The country and people from across the world have opened their hearts and wallets to rebuild flood-hit Kerala. Corporates, individuals, chief ministers, film stars and artistes came forward to help collect over Rs 10 crore. The amount raised by the NDTV-TataSky telethon will now be used to rehabilitate villages, rebuild schools, hospitals and to reconstruct homes in worst-affected districts of the state -- Alappuzha, Idukki and Pathanamthitta.
Plan India, a non-profit, non-government organisation which is overseeing this effort, aims to reach the deeper pockets of the state and help get Kerala back on its feet. The Plan India teams are already on the ground and the process has begun.
Mohammad Asif, director of programme implementation, told NDTV that the money raised will be spent on kits with food and household items. Education kits will also be made available to children.
"The need out there is enormous. We have focused on three aspects of support -- food, non-food and education. The funds that we have mobilised will be utilised for these purposes," Mr Asif said.
The organisation has been closely working with the district administration and teams on the ground, which are doing rapid needs assessment, and what the people actually need.
"There are 34,000 families in these three districts who are in need of support. About 23,000 children need education kits. Plan India estimates this will cost at least Rs 25 to 30 crore to help people get back to their lives as soon as possible," he added.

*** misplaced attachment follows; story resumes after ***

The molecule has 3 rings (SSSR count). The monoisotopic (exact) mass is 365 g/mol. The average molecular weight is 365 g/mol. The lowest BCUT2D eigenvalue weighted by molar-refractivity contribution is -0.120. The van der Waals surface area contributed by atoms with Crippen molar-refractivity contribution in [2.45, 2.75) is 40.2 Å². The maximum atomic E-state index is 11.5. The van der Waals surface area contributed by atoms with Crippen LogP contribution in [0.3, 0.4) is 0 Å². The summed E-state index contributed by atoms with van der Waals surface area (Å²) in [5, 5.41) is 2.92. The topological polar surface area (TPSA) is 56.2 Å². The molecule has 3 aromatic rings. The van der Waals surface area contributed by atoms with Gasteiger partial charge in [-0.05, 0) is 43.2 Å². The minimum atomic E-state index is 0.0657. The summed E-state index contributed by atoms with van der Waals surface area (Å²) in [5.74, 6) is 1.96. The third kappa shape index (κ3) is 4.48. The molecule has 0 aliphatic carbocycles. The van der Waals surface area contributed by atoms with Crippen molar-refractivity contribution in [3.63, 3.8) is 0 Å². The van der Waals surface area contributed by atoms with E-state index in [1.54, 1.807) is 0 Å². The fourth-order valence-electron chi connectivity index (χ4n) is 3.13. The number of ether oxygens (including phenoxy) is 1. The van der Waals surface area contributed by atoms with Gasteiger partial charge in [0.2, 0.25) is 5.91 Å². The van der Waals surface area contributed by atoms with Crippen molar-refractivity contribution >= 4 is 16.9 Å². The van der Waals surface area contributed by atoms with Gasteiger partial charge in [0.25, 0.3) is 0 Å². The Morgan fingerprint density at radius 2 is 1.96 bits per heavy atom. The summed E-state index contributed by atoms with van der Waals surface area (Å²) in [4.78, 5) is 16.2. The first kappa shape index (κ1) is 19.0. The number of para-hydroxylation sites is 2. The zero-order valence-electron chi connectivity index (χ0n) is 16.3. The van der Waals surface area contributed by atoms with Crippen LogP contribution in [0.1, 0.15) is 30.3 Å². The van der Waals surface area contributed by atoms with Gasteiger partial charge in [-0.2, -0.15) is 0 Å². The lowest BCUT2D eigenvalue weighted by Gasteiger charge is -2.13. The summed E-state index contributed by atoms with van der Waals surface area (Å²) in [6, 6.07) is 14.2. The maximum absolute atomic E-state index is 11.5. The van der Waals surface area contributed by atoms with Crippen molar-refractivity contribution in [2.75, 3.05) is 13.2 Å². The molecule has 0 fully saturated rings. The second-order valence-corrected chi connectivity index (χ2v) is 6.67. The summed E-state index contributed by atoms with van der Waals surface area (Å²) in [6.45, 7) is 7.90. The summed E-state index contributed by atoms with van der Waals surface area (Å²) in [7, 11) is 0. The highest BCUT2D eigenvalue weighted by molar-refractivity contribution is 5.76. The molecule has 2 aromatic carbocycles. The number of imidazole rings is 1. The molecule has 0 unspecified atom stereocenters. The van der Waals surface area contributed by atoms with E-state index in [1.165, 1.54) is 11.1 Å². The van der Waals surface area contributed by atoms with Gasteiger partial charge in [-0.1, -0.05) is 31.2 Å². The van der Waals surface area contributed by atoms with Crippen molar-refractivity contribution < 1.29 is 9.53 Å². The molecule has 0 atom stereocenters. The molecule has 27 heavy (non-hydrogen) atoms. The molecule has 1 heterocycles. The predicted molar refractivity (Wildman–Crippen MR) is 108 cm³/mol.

People of Kerala will get dry food items, including 25 kg rice, 2 kg pulses, a litre of oil, a kilo of sugar and biscuits.
The household kits will have tarpaulin sheets, ropes, flash torches with batteries, mosquito nets, floor mats, gas stoves, lighters and a set of utensils. Water purification tablets, buckets, mugs, soaps, towels, sanitary napkins, antiseptic liquid, laundry tubs, detergent powder, combs and more will be sent to the affected.
For children, school bags, activity tools, exercise books, pencil box, pencils, drawing books and stationery items have been included in the kits.
"I would request people to donate. Your generous support more than welcome. It has helped us reach out to a large number of people. There is more need on the ground. We will ensure that as many people benefit from your humanitarian efforts," Mr Asif urged.
More details of Plan India's work and how your money is being spent is available on their website Planindia.org.